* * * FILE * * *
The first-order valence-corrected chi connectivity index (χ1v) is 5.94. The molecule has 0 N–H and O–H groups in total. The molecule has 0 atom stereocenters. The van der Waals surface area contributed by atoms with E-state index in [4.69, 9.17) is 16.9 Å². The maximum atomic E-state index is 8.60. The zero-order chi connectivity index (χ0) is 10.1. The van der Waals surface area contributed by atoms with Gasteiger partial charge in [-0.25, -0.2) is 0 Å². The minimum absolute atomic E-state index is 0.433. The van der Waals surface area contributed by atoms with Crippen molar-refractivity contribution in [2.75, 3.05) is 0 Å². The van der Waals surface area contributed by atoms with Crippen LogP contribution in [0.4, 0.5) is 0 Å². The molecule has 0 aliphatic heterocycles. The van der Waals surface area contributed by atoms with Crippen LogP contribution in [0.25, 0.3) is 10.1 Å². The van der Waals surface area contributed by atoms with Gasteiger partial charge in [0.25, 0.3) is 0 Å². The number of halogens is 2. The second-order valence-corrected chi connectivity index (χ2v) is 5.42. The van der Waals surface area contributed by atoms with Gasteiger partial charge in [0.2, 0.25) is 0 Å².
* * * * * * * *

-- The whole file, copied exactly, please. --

The first-order valence-corrected chi connectivity index (χ1v) is 5.94. The molecule has 0 N–H and O–H groups in total. The molecule has 0 atom stereocenters. The van der Waals surface area contributed by atoms with E-state index in [4.69, 9.17) is 16.9 Å². The maximum atomic E-state index is 8.60. The zero-order chi connectivity index (χ0) is 10.1. The van der Waals surface area contributed by atoms with Gasteiger partial charge in [-0.25, -0.2) is 0 Å². The minimum absolute atomic E-state index is 0.433. The van der Waals surface area contributed by atoms with Crippen molar-refractivity contribution in [2.75, 3.05) is 0 Å². The van der Waals surface area contributed by atoms with Crippen LogP contribution in [0.4, 0.5) is 0 Å². The molecule has 0 aliphatic heterocycles. The van der Waals surface area contributed by atoms with Crippen LogP contribution in [0.25, 0.3) is 10.1 Å². The van der Waals surface area contributed by atoms with Gasteiger partial charge in [0.25, 0.3) is 0 Å². The number of halogens is 2. The second-order valence-corrected chi connectivity index (χ2v) is 5.42. The van der Waals surface area contributed by atoms with Gasteiger partial charge in [0.2, 0.25) is 0 Å².